Part 4 and the last one of this series, is about scenes at an often overlooked national park, Great Sand Dunes National Park near Mosca, Colorado. The park rangers were friendly, and visitors of all ages, from babies to seniors, seemed to be having a good time hiking or sliding down the dunes. I took pictures from sunrise to sunset and could have taken a lot more. Some of the following photos have not been published before on this blog.
Pinyon Pines grow in the states of Colorado, Utah, Arizona, and New Mexico. So it was no coincidence that during my recent road trip I took a good number of photos of these trees, sometimes without intending to do so.
The nuts from Pinyon Pines have been harvested by Native Americans for thousands of years up to the present day, and have been a providential part of their diet especially when game was scarce and other crops were not doing well. Pine nuts are a good source of protein, fat, and fiber, all essentials nutrients for humans.
Today I spent from sunrise to sunset revisiting Great Sand Dunes National Park and taking photos to record what I saw.
From the Great Sand Dunes Lodge where we stayed, I went out before sunrise and saw the dunes in semi darkness. They were stark, almost uninviting.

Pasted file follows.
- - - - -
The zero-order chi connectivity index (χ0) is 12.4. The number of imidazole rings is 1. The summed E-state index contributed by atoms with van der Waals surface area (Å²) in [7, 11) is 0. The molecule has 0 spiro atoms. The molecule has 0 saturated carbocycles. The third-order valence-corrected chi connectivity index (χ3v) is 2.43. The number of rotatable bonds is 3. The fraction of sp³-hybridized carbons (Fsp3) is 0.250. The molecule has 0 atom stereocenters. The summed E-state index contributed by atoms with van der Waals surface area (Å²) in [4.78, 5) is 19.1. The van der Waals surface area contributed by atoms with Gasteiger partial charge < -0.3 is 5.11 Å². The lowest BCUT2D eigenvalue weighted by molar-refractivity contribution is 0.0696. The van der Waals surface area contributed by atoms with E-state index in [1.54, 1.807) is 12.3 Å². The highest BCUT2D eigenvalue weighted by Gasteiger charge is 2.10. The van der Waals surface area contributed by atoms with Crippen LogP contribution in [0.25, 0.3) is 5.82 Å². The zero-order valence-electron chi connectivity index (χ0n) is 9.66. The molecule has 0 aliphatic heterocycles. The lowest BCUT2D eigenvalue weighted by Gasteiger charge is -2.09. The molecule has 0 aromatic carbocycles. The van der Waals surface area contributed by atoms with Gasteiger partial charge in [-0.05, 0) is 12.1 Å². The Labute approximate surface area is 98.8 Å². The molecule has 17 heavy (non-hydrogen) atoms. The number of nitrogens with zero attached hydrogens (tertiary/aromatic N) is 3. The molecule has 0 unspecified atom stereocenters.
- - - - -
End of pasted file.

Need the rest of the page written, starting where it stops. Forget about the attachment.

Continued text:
Soon enough the sun rose over the Sangre De Cristo mountains, setting clouds (it had rained the night before) on fire.
Finally sunlight fell on the dunes, a scene I won’t ever forget.
Later on I went on a short hike up to an overlook point on a nearby hill. Clouds filled most of the sky, but once in a while enough sunlight came through to illuminate parts of the dunes.
As noon approached, the dunes revealed more and more of their beauty.
Later in the afternoon, I went back and walked toward the dunes, following hikers of all ages.
There were hikers on their way up to High Dune (650 ft) or even Star Dune (750 ft).
Some even ran down the slopes leaving trails of dust behind them.
Great Sand Dunes National Park is a very family friendly park. I saw parents with kids hiking along the mountain trails around the dunes, or running up the dunes and sliding or simply rolling down the slopes. In the spring and early summer, snow melt produces enough water for Medano Creek which runs right next to the dunes. The creek, with about a foot of water, is then a great playground for youngsters.
Today we went from Cortez to Mosca, both cities in Colorado, to visit Great Sand Dunes National Park, our last stop before heading home. It rained almost all the way, the first rainy day on our road trip. Up high in the mountains I could see aspen trees, their fall foliage muted by rain clouds and fog. As we came near Mosca, the sky brightened a bit. I saw two big fields of canola with yellow flowers stretching to the horizon.
Looking back the way we came, the other field was more subdued against a backdrop of rain clouds.
We arrived at our hotel in the early afternoon and lost no time in going to the Great Sand Dunes. We got some maps, attended a ranger geology briefing, watched a movie, and still had time to take pictures of the dunes.